How To Become a Millionaire

The UBS decision to focus more is the first move in a new banking game.

Over the past decade, the easiest way to have become a millionaire was to invest your billions in fashionable stocks before one or more of the speculative bubbles we have suffered burst. While some are born wealthy, others have to work for it, and still others have it lottery-handed to them on a plate; no matter how you got it there are certainly some challenges to hanging onto your wealth these days, as there are lots of folk out there who want to take it from you. No wonder then that the wealth management industry is so large, with Trillions of dollars under management, in some form or another.

Wealth management isn’t as easy as it was though: the 2008 crash made people “reconsider their asset class allocations” after getting their fingers burnt, as the capitalist model we all love so much sucked in the naïve and transferred their wealth to someone else. We are now arguably in another wealth management paradigm and things are changing, not least in the banking industry, where wealth management businesses seemed natural bedfellows to other activities, like investment banking, during the good times.

With its famous Swiss private banking credentials few have been as successful at looking after people’s wealth than UBS, once called the Union Bank of Switzerland, but now an agglomeration of many financial institutions; but it is still licking the self-inflicted wounds of various recent setbacks, not least being the biggest unauthorised trading loss in British history, of $2.3Bn, uncovered last year.  UBS is now taking a rather big step by deciding to refocus its business on its profitable and highly successful wealth management business and shrink its huge but complex and loss making investment banking arm. This is a bold move and UBS have taken the lead in this scale and clarity of refocusing for a bank of its size and complexity; it’s planning to run down a portfolio of non core assets, valued at $148Bn, as a result.

There  is of course a wider discussion in play about the separation of retail banking from investment banking going on as well, so is this a forerunner of what we are now going to see in the over developed banking sector? Banks have become financial pariahs because of their mad enthusiasm for scale and scope, without regard to risk, and now on all fronts, it seems, their rash decisions are coming back to haunt them. This is what speculative bubbles are all about of course, but what about one of the many arguments that lead to this nonsensical behaviour: the need to be a “one stop shop” which in this case meant having investment banking and wealth management under one roof?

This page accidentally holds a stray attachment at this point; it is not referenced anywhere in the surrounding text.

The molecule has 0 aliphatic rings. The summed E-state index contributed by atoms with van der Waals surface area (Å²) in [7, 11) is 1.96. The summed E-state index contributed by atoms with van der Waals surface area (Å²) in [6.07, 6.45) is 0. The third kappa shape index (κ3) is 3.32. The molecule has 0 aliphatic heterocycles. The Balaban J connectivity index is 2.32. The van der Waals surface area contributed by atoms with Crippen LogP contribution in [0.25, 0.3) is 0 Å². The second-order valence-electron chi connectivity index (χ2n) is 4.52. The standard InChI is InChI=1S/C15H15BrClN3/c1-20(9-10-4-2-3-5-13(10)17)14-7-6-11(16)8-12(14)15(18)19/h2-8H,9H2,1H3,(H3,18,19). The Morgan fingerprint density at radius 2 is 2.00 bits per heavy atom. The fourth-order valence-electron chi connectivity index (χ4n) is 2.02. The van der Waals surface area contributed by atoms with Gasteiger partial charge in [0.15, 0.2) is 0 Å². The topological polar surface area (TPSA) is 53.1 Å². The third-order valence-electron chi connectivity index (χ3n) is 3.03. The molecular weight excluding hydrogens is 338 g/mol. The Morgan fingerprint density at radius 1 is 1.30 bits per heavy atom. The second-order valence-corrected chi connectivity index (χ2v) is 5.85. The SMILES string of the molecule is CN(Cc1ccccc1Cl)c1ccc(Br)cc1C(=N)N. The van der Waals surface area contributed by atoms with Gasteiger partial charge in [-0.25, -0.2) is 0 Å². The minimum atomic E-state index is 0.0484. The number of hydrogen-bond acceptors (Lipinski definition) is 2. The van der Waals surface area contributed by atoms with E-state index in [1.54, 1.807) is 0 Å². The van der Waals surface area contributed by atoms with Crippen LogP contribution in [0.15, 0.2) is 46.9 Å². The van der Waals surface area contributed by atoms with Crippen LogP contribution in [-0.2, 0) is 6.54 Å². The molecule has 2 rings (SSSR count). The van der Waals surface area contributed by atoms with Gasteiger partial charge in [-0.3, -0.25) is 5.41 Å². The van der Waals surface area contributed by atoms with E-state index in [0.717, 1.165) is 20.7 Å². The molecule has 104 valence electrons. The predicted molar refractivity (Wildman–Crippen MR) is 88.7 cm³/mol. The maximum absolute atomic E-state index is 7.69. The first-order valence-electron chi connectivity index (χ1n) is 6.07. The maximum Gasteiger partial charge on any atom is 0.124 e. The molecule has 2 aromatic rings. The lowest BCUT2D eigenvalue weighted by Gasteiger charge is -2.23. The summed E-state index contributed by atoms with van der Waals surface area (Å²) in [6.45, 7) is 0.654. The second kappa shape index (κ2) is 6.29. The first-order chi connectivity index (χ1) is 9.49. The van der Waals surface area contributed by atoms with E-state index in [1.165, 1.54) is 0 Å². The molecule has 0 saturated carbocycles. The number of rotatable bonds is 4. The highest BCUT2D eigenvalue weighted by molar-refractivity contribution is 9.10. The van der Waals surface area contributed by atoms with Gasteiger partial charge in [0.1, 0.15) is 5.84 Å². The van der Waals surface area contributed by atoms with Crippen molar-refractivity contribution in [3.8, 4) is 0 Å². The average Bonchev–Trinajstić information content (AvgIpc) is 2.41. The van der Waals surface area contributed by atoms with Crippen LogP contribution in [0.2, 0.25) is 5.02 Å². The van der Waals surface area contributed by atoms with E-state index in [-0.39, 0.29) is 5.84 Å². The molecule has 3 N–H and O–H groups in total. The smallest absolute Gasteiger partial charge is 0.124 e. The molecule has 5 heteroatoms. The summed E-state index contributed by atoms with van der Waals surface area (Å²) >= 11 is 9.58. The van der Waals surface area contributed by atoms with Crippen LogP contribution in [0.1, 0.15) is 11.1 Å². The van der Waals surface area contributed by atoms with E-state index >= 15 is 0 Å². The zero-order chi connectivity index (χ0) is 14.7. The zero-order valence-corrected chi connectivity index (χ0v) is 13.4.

Well, we will see if a more focused and specialist wealth management business, with such strong credentials, can reposition itself successfully as the wealth manager of choice in its target segments, particularly ultra-high net worth individuals, by persuading them otherwise. I for one would want a specialist to manage any vast wealth I might find myself burdened with and I would be quite capable of selecting them myself rather then relying on my friendly bank manager’s help.

With any iconic business like UBS there is always a political dimension and it is perhaps not surprising that this decision has not only pumped up its share price but it has won public praise from none other than Switzerland’s president, in spite of the large job losses that will result from this move. With an international  struggle going on at the moment over Switzerland’s controversial, and no longer defensible, banking secrecy laws and the likelihood of them changing in the future, what better positioning statement can there be for a Swiss home for your money than “Specialist”. This move by UBS may have a much wider symbolic value to the Swiss economy than it first seems.

I’m impressed with UBS’s move here; it will have to be seen if it works out, but in many ways it has few options. Carrying on isn’t viable because the world has changed and although the wealthy are far more sceptical about what they will allow their wealth managers to do with their money, they still need some help in managing it, so why choose a “generalist” when there is now a “specialist” out there. It’s a big step and I don’t normally advocate big steps, but in this case, the size of the step UBS has taken is hard to avoid as the industry is being restructured and it has little choice. My guess is that it will work out rather well and it will be the just the beginning of increased focus and moves to greater specialisation from the big banks over the coming few years: it’s about time too.

Mark

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